It’s a great feature, although my experiences with it haven’t been entirely positive. Use full exercise tracking while connected to a phone and the Huawei Watch 2 will simply use the phone’s GPS to track your location. It works great. Leave your phone at home and the watch’s own GPS chip will kick in, but it takes a while to perform the initial triangulation and is prone to drop-outs. It has warned us of “poor GPS signal” more times than we can count.
When GPS blips hit you end up with a few weird jaggedy lines in your run map and, at times, reports that you ran straight through a building, but it’s still better than nothing. GPS reliability will also vary depending on where you live/run.
Huawei Watch 2 software: all the fun of the Wear 2.0
I mostly used the Google Fit Wear app and Huawei’s own Workout app (they’re pretty similar) to track runs and walks. But there are already other options because the new Android Wear 2.0 software increases the independence of Wear apps. Runtastic and Runkeeper both already work fine without a phone attached.
Until now, they were really just second screens for the phone versions. If Huawei can find a way to eke out better performance from the internal GPS, we could have a Garmin Forerunner rival on our hands. Or… wrists.
One of the neatest new software features of the Huawei Watch 2 is that you can now search for and download apps right from the watch rather than having to browse through them on your phone. It’s a Wear 2.0 upgrade.
You can even type-in search terms on a minuscule virtual keyboard. It’s a pretty will-draining experience unless you use swipe gesture typing, but what do you expect when you try to fit 29 buttons on a 1.2-inch screen? You can also voice search, if you’d prefer.
Thanks to Wear 2.0, the Huawei Watch 2 also feels a bit less cumbersome than older Wear watches. The new Apple Watch-a-like apps menu is faster to scroll through and has a much greater sense of inertia. Notifications are also much, much less annoying because they don’t instantly pop-up on the screen, flinging ‘cards’ your way like a junk mail delivery robot. If you want to read more about what’s new in Wear 2.0, be sure to check out our separate review.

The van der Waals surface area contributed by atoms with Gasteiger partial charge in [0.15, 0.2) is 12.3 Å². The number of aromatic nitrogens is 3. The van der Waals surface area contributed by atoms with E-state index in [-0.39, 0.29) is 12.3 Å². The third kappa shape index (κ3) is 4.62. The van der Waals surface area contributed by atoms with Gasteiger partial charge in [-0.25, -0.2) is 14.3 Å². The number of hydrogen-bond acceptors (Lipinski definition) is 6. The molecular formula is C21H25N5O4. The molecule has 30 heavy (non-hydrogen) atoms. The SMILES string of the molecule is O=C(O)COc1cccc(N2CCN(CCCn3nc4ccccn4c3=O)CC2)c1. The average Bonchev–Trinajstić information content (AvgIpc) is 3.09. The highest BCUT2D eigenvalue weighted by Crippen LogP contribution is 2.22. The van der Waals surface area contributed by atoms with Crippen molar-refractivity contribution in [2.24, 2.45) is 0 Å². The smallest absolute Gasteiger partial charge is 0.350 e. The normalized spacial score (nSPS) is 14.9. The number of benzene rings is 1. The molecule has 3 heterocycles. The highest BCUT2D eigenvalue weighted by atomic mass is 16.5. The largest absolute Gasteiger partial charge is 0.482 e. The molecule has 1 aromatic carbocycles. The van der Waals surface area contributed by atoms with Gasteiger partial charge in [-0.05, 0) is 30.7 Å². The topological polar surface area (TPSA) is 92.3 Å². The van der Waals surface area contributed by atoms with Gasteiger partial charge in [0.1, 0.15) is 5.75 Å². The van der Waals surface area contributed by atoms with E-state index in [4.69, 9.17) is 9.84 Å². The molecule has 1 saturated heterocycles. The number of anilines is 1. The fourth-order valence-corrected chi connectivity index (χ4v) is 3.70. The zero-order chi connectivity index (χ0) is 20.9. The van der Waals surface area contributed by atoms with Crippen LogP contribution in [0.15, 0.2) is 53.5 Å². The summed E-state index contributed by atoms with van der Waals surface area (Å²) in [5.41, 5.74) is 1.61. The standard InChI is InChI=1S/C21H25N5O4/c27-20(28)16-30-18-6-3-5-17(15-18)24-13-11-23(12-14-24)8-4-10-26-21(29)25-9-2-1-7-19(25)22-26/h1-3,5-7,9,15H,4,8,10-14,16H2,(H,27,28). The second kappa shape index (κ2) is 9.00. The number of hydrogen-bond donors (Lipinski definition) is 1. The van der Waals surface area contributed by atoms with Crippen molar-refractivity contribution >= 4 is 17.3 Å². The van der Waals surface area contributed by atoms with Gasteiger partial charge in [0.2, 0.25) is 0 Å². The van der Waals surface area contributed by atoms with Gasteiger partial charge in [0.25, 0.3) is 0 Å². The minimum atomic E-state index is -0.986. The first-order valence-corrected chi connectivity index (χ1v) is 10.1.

Huawei Watch 2 battery life: up to three weeks
The other crucial Watch 2-specific issue is battery life. This is one of the longer-lasting Android Wear watches, although we haven’t seen dramatically better stamina than from watches like the LG Urbane or the original Huawei Watch.
It’ll last somewhere between 1.5 days and two days with proper use. This is with the screen set to its ‘always on’ mode, where a simplified clock face is displayed until you either interact with it or whip it around to your face, a gesture it recognises.
We’re pretty pleased with how long it lasts when using GPS. You might expect battery level to drop like a stone, but it should last through a marathon even if you’re not particularly fast. Huawei says it’ll last for 10 hours of GPS use. We think that’d be under unrealistic lab-like conditions, but when seven hours seems do-able, you can use the watch to track a meaty hike.
There’s also another option. The Watch 2 has an ultra-simple ‘watch’ mode, the equivalent of a phone’s ultra power saver mode. But where using a phone like that is a dire straits option, a watch actually works pretty well. It strips the thing down to a clock and a step counter, turning it into a Fitbit-a-like.
You’ll get up to three weeks’ use out of a charge this way. It’s a mode you might use on holiday, particularly if you were going to switch off phone roaming to avoid ending up with a giganto data bill. The Watch 2 also switches to a similar ultra-simple mode when the battery is really circling the drain, doing its best to avoid you ending up looking at a circle of black.
Rather than using a fancy wireless charger, the Huawei Watch 2 comes with a little clip-on charging shell that interfaces with four little metal pips on the watch face’s underside. Charging takes an hour or so, as most fast charge technologies are really designed to fill up 3000mAh-plus batteries, not dinky little 420mAh ones like this. Once again, the Huawei isn’t as flashy as I’d expect for something this expensive, but it works.
Huawei Watch 2 verdict
The Huawei Watch 2 is the sort of watch we should probably have seen a year after Android Wear appeared, not three years. But that’s a knock on Google as much as Huawei.
It’s not as pretty as the original Huawei Watch or the LG Watch Style, and that matters when any watch choice is a style choice.
It has an awful lot of features, including GPS, NFC and an HR sensor. But some of them don’t work as well as they should. GPS reliability is the stinger, with tracking fidelity much worse than that of a good phone. Or, this watch’s most important rival, the Apple Watch 2.
Flaky GPS and heart rate readings aside, the Watch 2 has the basics down, including decent battery life, a sharp screen and as solid performance as can be expected from a smartwatch. Now you just have to ask yourself whether that’s worth ₹30k of your cash.